\ the coupling parts can over run with a minimum of drag and wear.
Instead of using single balls, as shown in Fig;- ures 3, 4 and 5, weights maybe employed 'ofthe type illustrated in Figure 6. In this construction weight segments 55'are arranged in annular array between the cam discs 56 and 51 which are shaped to provide cam surfaces lying at different angles. The weights are urged together by a coil'spring 58 and are transversely bored to receive balls '59 which engage the cam surfaces. With this construction the balls 59"will roll against, the cam surfaces and against each other to reduce friction and sliding to a minimum,'thereby increasing the accuracy of the response to centrifugal force. Furthermore, with this construction the weights 55 canbe made as heavy as desired so thatthe effect of speed'on operation of the coupling can be readily controlled.
While several embodiments of the invention have been shown and described in detail, it will be understood that these are illustrative only and are not to be taken as a definitionof the scope of the invention, reference being had for this 'purpose to the appended claims.
What is claimed is:
l. A coupling comprising coaxial coupling members, a pair of elements formed with annular cam surfaces, one'ofsaid elements being connected to one of the members and the other being movable axially relative thereto, means to connect the other of said elements to the other member, means to'connect the elements and to urge them apart in response to torque, one of the connecting means forming a clutch controlled by said elements to be disengaged when they are apart, a spring urging the elements together, and centrifugally responsive weights between the cam surfaces, the cam surfaces having inner portions lying at a relatively wide angle engaging the weights when the elements are together and outer portions lying ata smaller angle to engagethe weights when the elements are apart.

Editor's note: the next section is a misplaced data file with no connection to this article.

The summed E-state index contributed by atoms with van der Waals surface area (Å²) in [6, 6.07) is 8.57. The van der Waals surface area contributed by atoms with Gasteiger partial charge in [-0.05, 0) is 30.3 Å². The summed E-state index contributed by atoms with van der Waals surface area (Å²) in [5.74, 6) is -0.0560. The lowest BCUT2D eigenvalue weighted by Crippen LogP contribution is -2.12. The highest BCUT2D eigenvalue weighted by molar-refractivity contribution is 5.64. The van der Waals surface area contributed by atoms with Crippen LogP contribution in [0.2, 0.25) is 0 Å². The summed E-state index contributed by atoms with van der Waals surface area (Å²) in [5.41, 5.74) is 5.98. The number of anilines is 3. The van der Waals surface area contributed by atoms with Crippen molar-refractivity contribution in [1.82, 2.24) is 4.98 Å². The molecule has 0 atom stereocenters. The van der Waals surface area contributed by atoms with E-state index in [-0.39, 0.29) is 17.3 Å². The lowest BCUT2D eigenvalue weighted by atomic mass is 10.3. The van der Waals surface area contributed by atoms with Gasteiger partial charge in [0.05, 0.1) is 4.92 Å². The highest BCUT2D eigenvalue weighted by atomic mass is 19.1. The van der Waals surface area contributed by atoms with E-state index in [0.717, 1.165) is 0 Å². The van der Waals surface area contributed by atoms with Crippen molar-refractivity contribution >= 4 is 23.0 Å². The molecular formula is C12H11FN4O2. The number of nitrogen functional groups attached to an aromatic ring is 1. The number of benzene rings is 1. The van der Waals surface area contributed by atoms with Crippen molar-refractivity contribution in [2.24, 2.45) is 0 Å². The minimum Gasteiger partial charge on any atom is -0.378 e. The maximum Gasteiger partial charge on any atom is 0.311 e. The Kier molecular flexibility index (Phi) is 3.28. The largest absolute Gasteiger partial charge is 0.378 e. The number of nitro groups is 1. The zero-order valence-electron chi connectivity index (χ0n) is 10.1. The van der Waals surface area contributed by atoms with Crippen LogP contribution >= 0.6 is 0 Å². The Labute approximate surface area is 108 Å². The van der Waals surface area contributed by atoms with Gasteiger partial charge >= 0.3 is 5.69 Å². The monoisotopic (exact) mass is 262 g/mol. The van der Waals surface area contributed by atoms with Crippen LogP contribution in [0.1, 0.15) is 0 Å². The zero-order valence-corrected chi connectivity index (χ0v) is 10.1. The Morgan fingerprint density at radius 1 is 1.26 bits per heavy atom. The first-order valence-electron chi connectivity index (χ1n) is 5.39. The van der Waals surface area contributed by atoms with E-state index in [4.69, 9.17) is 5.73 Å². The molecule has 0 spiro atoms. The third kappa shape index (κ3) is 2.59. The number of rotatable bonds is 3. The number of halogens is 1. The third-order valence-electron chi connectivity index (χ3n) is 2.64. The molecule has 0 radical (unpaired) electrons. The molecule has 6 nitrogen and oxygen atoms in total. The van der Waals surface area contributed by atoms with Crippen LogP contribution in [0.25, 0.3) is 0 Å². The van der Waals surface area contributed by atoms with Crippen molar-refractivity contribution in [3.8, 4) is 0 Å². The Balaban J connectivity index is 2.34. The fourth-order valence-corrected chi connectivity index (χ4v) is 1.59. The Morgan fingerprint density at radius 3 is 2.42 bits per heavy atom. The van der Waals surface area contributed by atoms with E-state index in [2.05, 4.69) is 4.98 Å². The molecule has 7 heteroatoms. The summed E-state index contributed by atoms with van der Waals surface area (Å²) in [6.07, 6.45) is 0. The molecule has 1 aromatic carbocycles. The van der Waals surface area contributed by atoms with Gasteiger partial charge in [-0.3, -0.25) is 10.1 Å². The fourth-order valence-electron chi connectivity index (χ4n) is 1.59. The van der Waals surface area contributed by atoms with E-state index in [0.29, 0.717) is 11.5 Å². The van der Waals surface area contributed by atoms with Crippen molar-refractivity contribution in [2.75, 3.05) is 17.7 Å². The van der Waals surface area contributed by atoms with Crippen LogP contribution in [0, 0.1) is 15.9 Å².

2. A coupling comprisinga pair of coaxial cou pling members, a flange on one of the members, a ring movable axially relative to the flange, means to connect the ring to the other member, means to connect the ring and the'flange and to urge them apart in response to torque, one of the con- .ecting means-forming a clutch whichis disengaged when the ring and flange are apart, a spring urgin the ring and flange togetheig'the facing surfaces" of the ring and'flange converging outward at a more rapid rate at their'inner than at their outer portions, and centrifugal weights'between saidsur-faces'." v
3. A coupling comprising a pair of coaxial coupling members, a flange on one of the members, a ring movable axially relative to the flange, cooperating clutch parts connected to the ring and the other member to connect them when the ring is adjacent the flange and to disconnect them when the ring is spaced from the flange, a spring urging the ring toward the flange, the ring and flange being formed in their adjacent faces with registering recesses, balls in the recesses to connect the ring and flange and to urge them apart in response to torque, the facing surfaces of the ring and flange converging outward at a greater, angle at their inner portions than at their outer portions, and centrifugal weights between the ring and. flange engaging said surfaces.
4. A coupling comprising a pair of coaxial coupling members, a flange on one of the members, a ring movable axially relative to the flange, means slidably connecting the ring to the other member, cooperating clutch parts on the ring and the flange to connect them and to urge them apart in response to torque, a spring urging the ring and the flange together, the facing surfaces of the REFERENCES CITED The following references are of record in the file of this patent:
UNITED STATES PATENTS Number Name Date 1,585,140 Erban May 18, 1926 1,711,520 Decker May 7, 1929 1,739,947 Chilton Dec. 17, 1929 1,883,164 Vassakos Oct; 18, 1932 1,909,366 Koza May 16, 1933 2,002,699 Larsen May 28, 1935 2,079,678 Chilton May 11, 1937 2,160,150 Jimerson' et a1 May 30, 1939 2,209,155 Fagg July 23, 1940 2,366,841 Dodge Jan. 9, 1945 2,368,299 Hayter Jan. 30, 1945 2,373,666
Emery Apr. 17, 1945